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Pound Gains Most in Six Weeks Versus Euro on Weale Rate Comments

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March 26 (Bloomberg) -- The pound strengthened the most in six weeks against the euro after Bank of England policy maker Martin Weale said U.K. interest rates should increase as the economy recovers.

Sterling advanced for a third day versus the dollar as Weale told the Reading Post that “as the economy returns to normal, interest rates should return to more normal level.” The pound has outperformed all its 31 major peers in the past year on bets quicker growth will spur the central bank to bring forward rate increases. The European Central Bank is ready to take additional monetary policy measures, President Mario Draghi said yesterday. U.K. government bonds were little changed.

“It’s a sovereign-divergence trade going on right now,” said Neil Jones, head of European hedge-fund sales at Mizuho Bank Ltd. in London. “The expectation is that the next move for ECB could be lower rates, whilst the next move for BOE could be higher rates. I strongly believe some of the trades of note this morning are based on this future scenario.”

The pound appreciated 0.4 percent to 83.27 pence per euro at 4:33 p.m. London time, the biggest gain since Feb. 12. The U.K. currency strengthened 0.2 percent to $1.6566 after rising 0.3 percent during the previous two days.

Sterling has appreciated 10 percent in the past year, the best performer of 10 developed-nation currencies tracked by Bloomberg Correlation-Weighted Indexes. The euro gained 8.1 percent, while the dollar was little changed.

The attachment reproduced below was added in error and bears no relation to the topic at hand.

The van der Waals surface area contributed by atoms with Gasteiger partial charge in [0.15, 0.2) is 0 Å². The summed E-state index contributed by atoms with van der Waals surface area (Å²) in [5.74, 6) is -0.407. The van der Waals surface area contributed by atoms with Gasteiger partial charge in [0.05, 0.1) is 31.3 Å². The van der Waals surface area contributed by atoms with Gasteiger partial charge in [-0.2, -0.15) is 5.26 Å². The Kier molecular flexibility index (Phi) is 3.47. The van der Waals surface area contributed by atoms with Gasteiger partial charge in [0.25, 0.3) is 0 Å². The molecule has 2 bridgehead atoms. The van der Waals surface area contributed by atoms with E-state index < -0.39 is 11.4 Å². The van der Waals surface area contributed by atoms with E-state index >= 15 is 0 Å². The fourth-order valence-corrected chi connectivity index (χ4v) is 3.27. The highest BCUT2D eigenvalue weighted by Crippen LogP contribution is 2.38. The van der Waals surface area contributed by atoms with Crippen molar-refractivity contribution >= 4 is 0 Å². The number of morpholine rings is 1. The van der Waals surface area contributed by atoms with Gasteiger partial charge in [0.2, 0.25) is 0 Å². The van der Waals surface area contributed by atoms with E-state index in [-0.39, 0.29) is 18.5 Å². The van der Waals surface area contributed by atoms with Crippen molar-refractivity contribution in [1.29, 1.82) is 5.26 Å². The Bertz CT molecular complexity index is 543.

‘Best Guess’

“As the economy recovers, the interest rate isn’t going to stay at half a percent indefinitely,” Weale was cited by the Reading Post as saying. “While my best guess is any rises will be relatively gradual, the committee can’t give any guarantees about where interest rates will be.”

Pacific Investment Management Co. said yesterday currency traders have priced in the effect of Bank of England interest-rate increases into the pound-dollar exchange rate, potentially limiting the pound’s advance when borrowing costs do rise.

At around $1.65, the market has “in our view, already priced in much of the change in timing of U.K. rate hikes,” Mike Amey, a money manager at Pimco in London, wrote in an e-mailed note. “It suggests that a further spike up in the pound is not that likely.”

The Bank of England has kept its benchmark rate at a record-low 0.5 percent since March 2009, while the ECB’s main refinancing rate is 0.25 percent. U.K. policy makers announce their next decision on April 10.

The implied yield on short-sterling futures expiring in December was little changed at 0.75 percent, while that on the March 2015 contract was at 0.94 percent.

The 10-year gilt yield was at 2.70 percent after falling to 2.64 percent on March 3, the lowest since Nov. 5. The price of the 2.25 percent bond due in September 2023 was 96.26.

Gilts returned 2.5 percent this year through yesterday, according to Bloomberg World Bond Indexes. Treasuries earned 1.6 percent and German securities gained 2.5 percent.

To contact the reporter on this story: David Goodman in London at dgoodman28@bloomberg.net

To contact the editors responsible for this story: Paul Dobson at pdobson2@bloomberg.net Nicholas Reynolds, Keith Jenkins

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